It wasn’t easy out of school either. Only the Bengalis would roll my name around with relish in mouths out of which only rounded syllables rolled out. After savouring the sweetness of my good name, with an appreciativeBaah baah!”, they would ask if I had a nickname. For every good Bengali was expected to have not only a lengthy good name but also a short and sweet daak naam (pet name). The North Indians, on the other hand, looked perplexed at having to pronounce such a difficult sound and would axe a couple of syllables while the South Indians would add an extra m and maternalise me into an amma!

By the time I reached college, my name and fame as Tilli had spread and I waltzed through my five years in college and the university wearing my name as a badge of honour. Luckily for me, now even my teachers were not unduly troubled at having to call out my longish name.

Of course there still were uncomfortable moments whenever anyone asked me the meaning of such an unusual name. I would blush before narrating the story of the celestial maiden created by the gods to distract and destroy the demons and wish for the umpteenth time that I had been blest by my father with a name that was nondescript!

To be or not to be

When I was to get married into a pucca Punjabi family, my name came back to haunt me like Hamlet’s father’s ghost. “It’s a tradition in our family to give the daughter-in-law a new name”, my mother-in-law-to-be, who needless to say would have found names like Bunty and Bubbli more congenial, stoutly announced. “After all, even I was called Phool at home but Bauji re-named me Susheela”, she said, in a voice that said, “it’s my turn now”. “So it’s my turn now”, I thought, suitably horrified, “but in today's day and date?” My long multi syllabic name flashed before my eyes and never seemed sweeter. “Such a unique name too”, I thought indignantly.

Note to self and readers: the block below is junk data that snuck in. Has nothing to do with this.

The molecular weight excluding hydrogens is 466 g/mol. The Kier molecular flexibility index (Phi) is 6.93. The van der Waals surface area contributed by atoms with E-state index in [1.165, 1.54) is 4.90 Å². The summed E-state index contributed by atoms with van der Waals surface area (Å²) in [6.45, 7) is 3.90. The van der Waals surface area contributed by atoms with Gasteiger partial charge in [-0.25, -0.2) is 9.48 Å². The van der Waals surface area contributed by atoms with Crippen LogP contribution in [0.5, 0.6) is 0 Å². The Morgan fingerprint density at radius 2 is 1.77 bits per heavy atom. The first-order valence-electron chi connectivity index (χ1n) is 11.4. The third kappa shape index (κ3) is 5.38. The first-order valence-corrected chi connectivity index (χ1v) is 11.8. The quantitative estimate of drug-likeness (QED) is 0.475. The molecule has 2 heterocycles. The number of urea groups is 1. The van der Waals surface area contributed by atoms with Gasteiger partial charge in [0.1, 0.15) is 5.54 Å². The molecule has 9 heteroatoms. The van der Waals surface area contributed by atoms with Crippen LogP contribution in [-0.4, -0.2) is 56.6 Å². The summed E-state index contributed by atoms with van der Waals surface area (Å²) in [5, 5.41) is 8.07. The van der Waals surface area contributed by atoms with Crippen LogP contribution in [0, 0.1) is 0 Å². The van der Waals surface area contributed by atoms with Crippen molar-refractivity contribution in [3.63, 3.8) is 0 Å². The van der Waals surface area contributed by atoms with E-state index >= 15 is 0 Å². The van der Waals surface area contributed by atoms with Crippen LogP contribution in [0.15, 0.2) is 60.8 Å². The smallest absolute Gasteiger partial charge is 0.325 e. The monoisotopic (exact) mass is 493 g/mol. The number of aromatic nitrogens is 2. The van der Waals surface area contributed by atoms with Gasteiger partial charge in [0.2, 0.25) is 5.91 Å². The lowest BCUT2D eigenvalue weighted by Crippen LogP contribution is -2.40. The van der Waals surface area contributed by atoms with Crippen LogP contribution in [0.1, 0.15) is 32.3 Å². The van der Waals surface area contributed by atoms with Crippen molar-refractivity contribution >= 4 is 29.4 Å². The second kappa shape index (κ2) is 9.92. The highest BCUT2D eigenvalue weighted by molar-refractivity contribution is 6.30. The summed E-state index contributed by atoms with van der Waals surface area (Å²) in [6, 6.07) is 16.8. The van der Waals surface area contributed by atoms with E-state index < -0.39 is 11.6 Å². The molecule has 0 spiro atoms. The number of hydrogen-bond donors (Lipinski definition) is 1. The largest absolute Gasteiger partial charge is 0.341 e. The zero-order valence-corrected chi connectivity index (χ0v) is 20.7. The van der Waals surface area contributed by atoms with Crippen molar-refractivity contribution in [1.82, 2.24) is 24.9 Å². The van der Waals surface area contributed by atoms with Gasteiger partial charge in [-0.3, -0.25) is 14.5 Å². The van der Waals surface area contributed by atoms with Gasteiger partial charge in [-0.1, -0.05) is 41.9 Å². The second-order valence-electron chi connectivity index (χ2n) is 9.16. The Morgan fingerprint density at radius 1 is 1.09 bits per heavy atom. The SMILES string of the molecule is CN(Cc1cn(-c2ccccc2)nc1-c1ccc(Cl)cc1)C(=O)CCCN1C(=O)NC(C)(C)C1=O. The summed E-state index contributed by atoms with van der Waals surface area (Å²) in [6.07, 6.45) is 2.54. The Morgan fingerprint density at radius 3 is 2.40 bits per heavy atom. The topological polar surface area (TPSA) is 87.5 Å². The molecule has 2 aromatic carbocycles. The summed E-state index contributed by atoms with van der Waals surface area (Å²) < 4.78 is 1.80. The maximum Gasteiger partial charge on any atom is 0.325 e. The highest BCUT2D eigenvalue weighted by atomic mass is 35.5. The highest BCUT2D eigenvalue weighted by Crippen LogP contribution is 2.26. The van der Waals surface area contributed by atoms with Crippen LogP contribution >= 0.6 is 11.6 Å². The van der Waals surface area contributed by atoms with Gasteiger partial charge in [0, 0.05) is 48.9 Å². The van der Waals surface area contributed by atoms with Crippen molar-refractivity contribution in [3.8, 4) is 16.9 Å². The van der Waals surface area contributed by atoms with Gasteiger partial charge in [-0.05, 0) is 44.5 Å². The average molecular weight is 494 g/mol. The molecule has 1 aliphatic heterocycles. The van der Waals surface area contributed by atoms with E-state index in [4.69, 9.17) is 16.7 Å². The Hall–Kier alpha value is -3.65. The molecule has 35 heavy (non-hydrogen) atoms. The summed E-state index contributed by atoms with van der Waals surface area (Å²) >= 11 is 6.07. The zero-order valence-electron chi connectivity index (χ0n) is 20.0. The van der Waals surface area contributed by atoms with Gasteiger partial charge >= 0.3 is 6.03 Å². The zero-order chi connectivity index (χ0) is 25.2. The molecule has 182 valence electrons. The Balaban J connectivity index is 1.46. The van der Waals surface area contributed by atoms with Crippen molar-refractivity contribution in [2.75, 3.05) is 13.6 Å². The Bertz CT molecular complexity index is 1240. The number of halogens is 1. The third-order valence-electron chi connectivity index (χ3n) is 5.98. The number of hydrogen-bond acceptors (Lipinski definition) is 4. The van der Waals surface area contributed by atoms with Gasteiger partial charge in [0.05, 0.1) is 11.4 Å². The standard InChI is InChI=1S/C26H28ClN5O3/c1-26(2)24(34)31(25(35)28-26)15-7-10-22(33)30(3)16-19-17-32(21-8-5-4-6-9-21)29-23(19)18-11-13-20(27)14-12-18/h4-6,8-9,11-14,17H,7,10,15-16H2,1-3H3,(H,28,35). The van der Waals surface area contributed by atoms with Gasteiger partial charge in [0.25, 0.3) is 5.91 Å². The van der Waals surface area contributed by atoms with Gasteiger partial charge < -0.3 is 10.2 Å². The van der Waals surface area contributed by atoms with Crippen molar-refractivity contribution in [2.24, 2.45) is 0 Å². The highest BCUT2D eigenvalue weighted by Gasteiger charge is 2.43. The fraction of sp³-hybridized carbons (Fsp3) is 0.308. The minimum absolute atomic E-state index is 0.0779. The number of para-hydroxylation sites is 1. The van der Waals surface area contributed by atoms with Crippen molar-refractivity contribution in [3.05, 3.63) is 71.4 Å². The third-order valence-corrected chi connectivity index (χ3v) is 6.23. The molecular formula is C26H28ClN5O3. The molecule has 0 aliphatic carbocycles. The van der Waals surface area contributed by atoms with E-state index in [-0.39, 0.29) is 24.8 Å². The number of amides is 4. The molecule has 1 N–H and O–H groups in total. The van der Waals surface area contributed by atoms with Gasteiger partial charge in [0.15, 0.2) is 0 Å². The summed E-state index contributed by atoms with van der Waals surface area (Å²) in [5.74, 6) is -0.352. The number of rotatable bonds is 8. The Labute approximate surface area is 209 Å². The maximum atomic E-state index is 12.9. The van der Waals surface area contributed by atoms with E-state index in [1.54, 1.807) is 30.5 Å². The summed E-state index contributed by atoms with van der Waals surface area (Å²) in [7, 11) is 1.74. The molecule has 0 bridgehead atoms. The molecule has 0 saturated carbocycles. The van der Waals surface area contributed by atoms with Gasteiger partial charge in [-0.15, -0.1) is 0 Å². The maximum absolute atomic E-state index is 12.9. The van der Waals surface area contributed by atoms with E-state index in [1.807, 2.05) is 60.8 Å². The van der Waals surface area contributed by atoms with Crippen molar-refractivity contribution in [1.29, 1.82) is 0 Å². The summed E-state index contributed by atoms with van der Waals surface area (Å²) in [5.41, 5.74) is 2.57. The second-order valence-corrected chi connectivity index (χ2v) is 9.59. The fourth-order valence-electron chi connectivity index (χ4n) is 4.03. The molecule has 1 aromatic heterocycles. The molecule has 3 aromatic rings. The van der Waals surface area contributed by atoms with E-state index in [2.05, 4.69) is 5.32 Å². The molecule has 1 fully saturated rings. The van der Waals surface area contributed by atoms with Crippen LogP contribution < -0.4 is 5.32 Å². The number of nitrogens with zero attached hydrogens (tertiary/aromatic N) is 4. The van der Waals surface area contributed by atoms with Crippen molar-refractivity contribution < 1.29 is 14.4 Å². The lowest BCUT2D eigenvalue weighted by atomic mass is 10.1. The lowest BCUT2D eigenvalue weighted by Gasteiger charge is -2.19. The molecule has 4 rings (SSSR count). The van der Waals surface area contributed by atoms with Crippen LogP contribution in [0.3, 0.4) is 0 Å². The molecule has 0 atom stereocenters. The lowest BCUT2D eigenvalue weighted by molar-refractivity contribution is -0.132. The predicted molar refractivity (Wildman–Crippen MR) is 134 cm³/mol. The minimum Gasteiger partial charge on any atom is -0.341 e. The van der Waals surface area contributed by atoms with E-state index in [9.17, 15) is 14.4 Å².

Mercifully, it was my pucca Punjabi husband-to-be who reasoned with his matriarch and came to my rescue. He saved me from having to erase my identity from all my certificates and from the face of this earth. I humbly accepted that from now on, my very Bengali name would be pronounced not in the lilting Bengali way but in a pucca pained Punjabi way of trying to grapple with an alien sound.

My pucca Punjabi mother-in-law’s mother turned out to be very sporting indeed. She embraced her favourite grandson’s choice unquestioningly and called me Tillie, much to my delight and relief. No fuss, no eyebrows. Chachiji called me Tillie right to the end of her days, as did the entire kin in that part of the country.

Now decades later, I have learnt to live with my name and discovered the pleasures of having a different, and maybe even difficult name. There are not too many mouthfuls of us around which makes it easier for friends, especially those of yesteryears, to locate us.

So thereby, dear friends, hangs the tale of Tillie’s name.